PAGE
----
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STEM CELLS TOWARD SPERM CELLS AND BACK AGAIN
Johns Hopkins Medicine
Office of Communications and Public Affairs
Media Contact: Joanna Downer
May 18, 2004
STEM CELLS TOWARD SPERM CELLS AND BACK AGAIN:
EXPERIMENTS REVERSE CELLS' DEVELOPMENTAL COURSE
In experiments with fruit flies, Johns Hopkins scientists have restored the insect's sperm-making stem cells by triggering cells on the way to becoming sperm to reverse course. The unexpected findings are described in the May 13 issue of Science.
Like all stem cells, the fruit fly's sperm-making stem cells can renew themselves or can develop into more specialized cells -- eventually sperm in this case. While a few types of fairly specialized cells can naturally revert to their stem cell origins at times -- think regrowth of salamanders' lost limbs -- the researchers' experiments document what is thought to be one the first clear examples of an artificially triggered reversal of cell fate in an adult creature.
"With a few exceptions, it is thought that once cells start down the path toward specialization, they can't go back," says Erika Matunis, Ph.D., assistant professor of cell biology in Hopkins' Institute for Basic Biomedical Sciences. "But we've clearly shown in fruit flies that lost sperm-making stem cells can be replaced, not by replication of remaining stem cells, but by reversal of more specialized cells."
The Hopkins team studied fruit flies whose "don't-specialize" signal for stem cells can be turned on or off by changing the temperature around them. In experiments to examine what happens when the signal is turned off and then turned back on, second-year graduate student Crista Brawley discovered that cells that are two steps -- but not more -- away from their stem cell origins can revert to the more primitive state.
Understanding how and until what point specialized cells can reverse course might help scientists figure out how to use stem cells to regenerate lost or injured tissue, or how to trigger remaining tissue to better heal itself. There is no immediate application for people, however, because little is known about the corresponding process in humans.
"In fruit flies, we literally can count each stem cell in the testis because we can detect proteins that distinguish them, and we know exactly where the stem cells are supposed to be," says Matunis. "In fruit flies, we also know the signal that keeps the stem cells in their primitive state, and we can turn it off and on. We don't have any of this information for people, or even for mice."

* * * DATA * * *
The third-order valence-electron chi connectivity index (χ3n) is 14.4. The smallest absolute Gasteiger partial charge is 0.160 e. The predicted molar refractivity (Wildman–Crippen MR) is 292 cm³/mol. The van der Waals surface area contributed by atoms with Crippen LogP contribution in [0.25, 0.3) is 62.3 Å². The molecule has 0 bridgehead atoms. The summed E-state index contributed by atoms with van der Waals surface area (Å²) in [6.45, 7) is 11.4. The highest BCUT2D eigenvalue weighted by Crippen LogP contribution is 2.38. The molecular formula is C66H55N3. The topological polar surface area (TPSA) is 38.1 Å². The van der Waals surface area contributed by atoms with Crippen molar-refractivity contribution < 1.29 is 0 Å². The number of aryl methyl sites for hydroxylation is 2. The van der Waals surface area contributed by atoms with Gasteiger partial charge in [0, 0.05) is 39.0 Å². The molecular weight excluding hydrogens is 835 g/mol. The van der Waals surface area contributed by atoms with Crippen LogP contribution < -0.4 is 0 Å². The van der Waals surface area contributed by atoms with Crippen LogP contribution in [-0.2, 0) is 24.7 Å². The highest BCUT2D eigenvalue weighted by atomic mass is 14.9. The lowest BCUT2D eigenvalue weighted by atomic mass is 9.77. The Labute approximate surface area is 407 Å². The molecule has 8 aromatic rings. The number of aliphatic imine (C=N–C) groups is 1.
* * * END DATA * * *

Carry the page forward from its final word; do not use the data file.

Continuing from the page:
In the fruit flies, sperm are made by a system that consists of a raspberry-like cluster of sperm-making stem cells centered around a "hub." The hub emits a chemical signal that tells only the closest cells to maintain their stem cell status. When one of these stem cells divides in two, the "daughter" cell nearest the hub remains a stem cell while the one slightly farther away gets one step closer to being sperm. These more-distant daughter cells, called gonialblasts, then become cells called spermatogonia, each of which divides a number of times before becoming spermatocytes, precursors to sperm.
To see whether lost stem cells could come back, Brawley put the temperature-sensitive fruit flies in warmer climes of 29 degrees Celsius (a balmy 84 degrees Fahrenheit) for two days, and discovered that only 22 percent of testes still contained sperm-making stem cells. After four days, almost no stem cells remained at all.
Brawley then used a special microscope to examine whether stem cells returned in flies allowed to "recover" at the cooler temperature of 18 degrees Celsius (about 64 degrees Fahrenheit) for two days after spending two days at the signal-squelching warmer temperature.
"We were very happy to see that stem cells did return," says Matunis, who discovered the hubs' signal in 2001 with Natasha Tulina.
But much to their surprise, while only 22 percent of testes had remaining stem cells going into the recovery period, 76 percent of them had stem cells after two days at 18 degrees.
"We had expected that remaining stem cells replenished the supply, but even in testes with none left, stem cells reappeared once the signal was turned back on," says Matunis. "So, the stem cells had to be coming from some other cell type within the testis."
These testes looked different, too, she says. Ones that had regained stem cells now lacked spermatogonia, and the raspberry-like cluster of stem cells essentially touched the spermatocytes in the researchers' microscopic pictures. However, after four days of recovery, spermatogonia repopulated the real estate between the stem cells and the spermatocytes, indicating the new stem cells worked. In flies that had only spermatocytes left after life at 29 degrees, no stem cells returned, the researchers report.
Because these observations suggested that spermatogonia might be returning to their stem cell roots, Brawley labeled some of them with fluorescent markers and exposed the flies to the warmer temperature for four days. Sure enough, only those cells that retained spermatogonia regained stem cells, and some of the new stem cells were fluorescent, she says.
Now the scientists will examine whether this reversal, called "dedifferentiation," happens naturally in the flies, and whether spermatogonia retrace the path taken by stem cells -- a true reversal -- or whether they use different signals, proteins and processes to revert to stem cells.
The studies were funded by the National Institutes of Health. Authors on the paper are Matunis and Brawley, a student in Hopkins' Biochemistry, Cellular and Molecular Biology graduate program.
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